Growing up, Taylor says the Bennett family home would be filled with one or two of their children’s school friends staying with them on short, or sometimes long, periods — without a permanent residence.
As Taylor’s musical career grows, he understands the importance and power of bringing this crisis to the forefront.
According to the CCH, Chicago Public Schools identified 18,831 homeless students during the 2015-16 school year.
This is 6.8 percent (1,374 students) less than the prior year, but total CPS enrollment also dropped. The share of homeless students in CPS remained about the same, at 4.8 percent.
Homeless students identified by CPS were 98.2 percent children of color. They were 83.7% (15,759) African-American, 12.9% (2,423) Latino, 1.6% (306) other ethnicities, and 1.7% (317) white, with 14 whose ethnicity was not identified.
On his visit to the Back of the Yards teen shelter, Bennett addresses the small group of young adults, asking them if any have an interest in making music. About four people raise their hands in earnest. He smiles and adds, “I would like to hear some of your stuff.” He takes time to capture a selfie with each person before he leaves.
His commitment to helping bring awareness is personal for the Chatham native. “My friends have been affected by it. A lot of people don’t understand about homeless youth. Homeless youth is about not having a concrete residence or an address to go to. So staying with an aunt, grandma or going to a friend’s house to eventually sleeping on trains. Growing up, that’s something that’s impacted my friends.”
It’s has also impacted 20-year-old Alisha, who’s lived between her grandmother and mother growing up. Family conflict eventually came to a head, sending her to the hospital for mental health observation. Upon leaving, the high school senior found herself homeless — she was not allowed to return home. Alisha was at Pacific Garden Mission housed with 200 other women before she came to La Casa Norte’s humble 35-bed facility.
“When I came here, the staff seemed nice. I got to know some of the youth. I found out they help you out with a lot more. The other shelters didn’t help with anything, they expect you to go out and do it yourself. Here, they started helping me look for jobs, and helping me with clothes.” She said it was a different environment, which she liked.
Although reports from the city of Chicago claim that the number of homeless families decreased by 4.4 percent in 2015, in 2014, the city claimed that the number of homeless families stayed about the same and the number of homeless individuals increased by 5 percent.
Many agencies rely on n partial financial support from state grants in addition to private funding, but without a solid budget in place past 2016, it could jeopardize hundreds seeking temporary housing.
Niya Kelly says CCH’s efforts is to stay on top of state legislators.
“We do not have a budget, which means that homeless youth providers aren’t sure when they’re going to receive funding. In June, the General Assembly and the governor came to an agreement on stopgap funding so that we will receive FY-16, which meant they receive funding from July 15 to Dec. 16,” she said.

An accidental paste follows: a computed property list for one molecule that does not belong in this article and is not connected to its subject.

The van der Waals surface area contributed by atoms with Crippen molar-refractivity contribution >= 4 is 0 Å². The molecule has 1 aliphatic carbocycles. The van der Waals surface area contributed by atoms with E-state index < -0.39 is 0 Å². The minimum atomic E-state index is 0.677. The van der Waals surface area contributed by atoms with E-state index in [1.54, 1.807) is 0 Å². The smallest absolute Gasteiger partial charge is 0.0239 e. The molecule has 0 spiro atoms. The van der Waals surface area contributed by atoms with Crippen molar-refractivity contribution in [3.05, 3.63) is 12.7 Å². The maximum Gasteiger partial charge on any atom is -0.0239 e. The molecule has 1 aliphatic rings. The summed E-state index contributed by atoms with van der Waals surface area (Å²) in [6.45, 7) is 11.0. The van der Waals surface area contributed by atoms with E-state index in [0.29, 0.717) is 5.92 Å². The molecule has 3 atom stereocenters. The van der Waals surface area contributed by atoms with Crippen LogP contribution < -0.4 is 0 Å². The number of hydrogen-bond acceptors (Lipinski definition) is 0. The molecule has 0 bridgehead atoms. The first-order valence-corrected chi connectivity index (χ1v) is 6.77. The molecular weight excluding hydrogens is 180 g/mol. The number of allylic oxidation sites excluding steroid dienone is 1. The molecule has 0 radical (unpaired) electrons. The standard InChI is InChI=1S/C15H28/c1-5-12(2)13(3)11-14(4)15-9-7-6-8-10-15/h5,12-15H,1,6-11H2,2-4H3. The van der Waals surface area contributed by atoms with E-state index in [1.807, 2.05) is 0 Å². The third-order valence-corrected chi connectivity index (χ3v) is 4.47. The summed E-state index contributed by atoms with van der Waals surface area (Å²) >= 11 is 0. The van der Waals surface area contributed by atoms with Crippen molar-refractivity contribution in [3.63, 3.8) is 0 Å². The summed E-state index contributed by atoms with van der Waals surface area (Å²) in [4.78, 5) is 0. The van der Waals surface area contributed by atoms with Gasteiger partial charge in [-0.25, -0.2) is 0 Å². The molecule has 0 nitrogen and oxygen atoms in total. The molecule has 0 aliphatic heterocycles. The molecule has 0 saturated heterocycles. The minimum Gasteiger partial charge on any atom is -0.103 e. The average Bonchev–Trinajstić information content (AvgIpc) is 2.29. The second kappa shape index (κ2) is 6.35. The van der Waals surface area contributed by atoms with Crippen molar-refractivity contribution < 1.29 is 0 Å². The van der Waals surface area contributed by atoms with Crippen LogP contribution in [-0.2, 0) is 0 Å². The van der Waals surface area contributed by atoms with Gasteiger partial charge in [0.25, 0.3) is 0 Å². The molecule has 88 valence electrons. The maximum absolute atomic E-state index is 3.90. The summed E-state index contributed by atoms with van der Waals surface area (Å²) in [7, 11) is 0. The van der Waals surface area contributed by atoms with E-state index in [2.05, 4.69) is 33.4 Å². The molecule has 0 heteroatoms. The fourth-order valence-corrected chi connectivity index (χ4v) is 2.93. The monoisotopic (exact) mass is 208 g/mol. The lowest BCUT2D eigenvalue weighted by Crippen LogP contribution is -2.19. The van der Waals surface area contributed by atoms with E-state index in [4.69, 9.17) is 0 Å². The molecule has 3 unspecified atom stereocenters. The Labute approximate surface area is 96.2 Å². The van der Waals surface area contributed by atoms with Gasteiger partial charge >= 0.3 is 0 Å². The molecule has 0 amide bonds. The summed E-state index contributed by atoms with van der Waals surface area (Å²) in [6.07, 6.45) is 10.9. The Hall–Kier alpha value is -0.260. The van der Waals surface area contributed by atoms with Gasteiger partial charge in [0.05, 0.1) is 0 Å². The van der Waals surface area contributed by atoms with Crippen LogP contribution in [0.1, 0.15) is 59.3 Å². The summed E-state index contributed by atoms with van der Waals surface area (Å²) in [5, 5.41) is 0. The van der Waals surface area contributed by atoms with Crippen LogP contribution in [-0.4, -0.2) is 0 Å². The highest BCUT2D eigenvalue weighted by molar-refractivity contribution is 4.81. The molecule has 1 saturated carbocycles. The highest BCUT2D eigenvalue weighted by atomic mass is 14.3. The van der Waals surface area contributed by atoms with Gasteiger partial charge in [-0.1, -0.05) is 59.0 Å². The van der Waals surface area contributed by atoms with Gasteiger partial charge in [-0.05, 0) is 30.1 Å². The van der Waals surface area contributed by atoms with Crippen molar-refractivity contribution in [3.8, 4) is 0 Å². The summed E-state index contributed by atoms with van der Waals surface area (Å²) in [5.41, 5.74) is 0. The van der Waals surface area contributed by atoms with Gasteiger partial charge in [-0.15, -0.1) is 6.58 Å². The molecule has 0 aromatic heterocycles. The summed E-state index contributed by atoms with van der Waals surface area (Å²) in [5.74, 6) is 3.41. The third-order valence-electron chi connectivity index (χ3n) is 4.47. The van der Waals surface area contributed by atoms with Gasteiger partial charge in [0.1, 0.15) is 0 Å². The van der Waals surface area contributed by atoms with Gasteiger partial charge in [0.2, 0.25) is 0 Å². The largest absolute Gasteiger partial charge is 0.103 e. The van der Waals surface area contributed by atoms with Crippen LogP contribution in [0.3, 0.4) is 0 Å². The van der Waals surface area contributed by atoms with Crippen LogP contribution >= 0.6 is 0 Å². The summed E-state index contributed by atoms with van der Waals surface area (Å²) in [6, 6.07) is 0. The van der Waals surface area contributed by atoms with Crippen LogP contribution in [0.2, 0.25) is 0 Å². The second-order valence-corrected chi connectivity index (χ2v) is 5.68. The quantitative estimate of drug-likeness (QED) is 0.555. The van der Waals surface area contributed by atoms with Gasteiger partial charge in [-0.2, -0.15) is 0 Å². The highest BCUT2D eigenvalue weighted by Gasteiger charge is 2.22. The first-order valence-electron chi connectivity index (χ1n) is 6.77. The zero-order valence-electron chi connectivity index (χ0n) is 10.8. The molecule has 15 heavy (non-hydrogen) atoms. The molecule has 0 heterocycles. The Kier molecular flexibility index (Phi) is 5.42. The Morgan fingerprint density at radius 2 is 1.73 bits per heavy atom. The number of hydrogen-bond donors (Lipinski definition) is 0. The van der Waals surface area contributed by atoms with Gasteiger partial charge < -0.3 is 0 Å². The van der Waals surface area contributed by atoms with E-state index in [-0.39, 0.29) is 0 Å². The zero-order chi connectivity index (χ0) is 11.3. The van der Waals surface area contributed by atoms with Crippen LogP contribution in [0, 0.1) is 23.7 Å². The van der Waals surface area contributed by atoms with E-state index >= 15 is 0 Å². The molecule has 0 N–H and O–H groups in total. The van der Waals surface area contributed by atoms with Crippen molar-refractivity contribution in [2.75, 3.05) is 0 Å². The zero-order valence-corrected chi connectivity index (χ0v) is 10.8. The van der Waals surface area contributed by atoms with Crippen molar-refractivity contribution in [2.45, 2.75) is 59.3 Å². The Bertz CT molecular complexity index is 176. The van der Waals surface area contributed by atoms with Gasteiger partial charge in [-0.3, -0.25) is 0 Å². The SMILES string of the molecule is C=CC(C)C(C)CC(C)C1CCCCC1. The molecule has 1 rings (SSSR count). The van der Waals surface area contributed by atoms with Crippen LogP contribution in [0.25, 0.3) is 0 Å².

“Once Dec. 31 ends, we will once again be back without a budget. Our advocacy is showing youth that we work with such as La Casa Norte, but there are other programs throughout the city that are working with homeless youth that are in school who are getting job training and mental health services.
These kids are doing what they are supposed to be doing. They’ve been put into circumstances that most adults wouldn’t know what to do.”
Traveling from Omaha, Nebraska, to stay with her mom in the south suburbs of Chicago, 20-year old Markaysa soon found herself a statistic without a home.
She says, “I was in denial of my situation. Before then, I was couch surfing and staying with people. Even working as a live-in nanny, to work for rent. I didn’t want to stay at a shelter — it scared me. All of the stories that you hear, it’s not something that makes you feel safe. I’d rather feel safe outside in my car instead of a shelter.”
Markaysa ended up at Teen Living Program (TLP). They referred her to La Casa Norte for assistance. She connected with the staff, and it has become the only shelter she’s stayed at.
“It’s too easy, and it’s also too easy to stay homeless. I have so many job opportunities, but because of the fact that I don’t have my birth certificate, I can’t get a state ID. Without two forms of identification, most jobs won’t take you. That means if I have no income coming in then I can’t work.”
With the help of La Casa’s resources, Markaysa is closer to receiving her birth certificate and determined to re-enter college, working toward applying at Clark University in Atlanta, Georgia.
Under the direction of its founding executive director, Sol Flores — La Casa Norte is building a multimillion-dollar facility eds in the Logan Square community. Flores’ passion has transformed the organization from two employees to 80 staffers to provide a safe haven for Chicago area youth homeless since 2002.
Leslie Taylor tries to encourage parents and guardians to not give up on their children. “We have to be with our young people to rule their process and not let them go. Not surrender them to ‘I’m tired.’ We know they are doing so much, providing for this child, putting clothes on their back,” he said.
“What we need you to do is talk to their teachers, talk to the entire community that is involved with the life of this child. The truth is that it takes a village to raise a child, but you have to talk to the village, if you don’t do that, the child will raise his or herself.”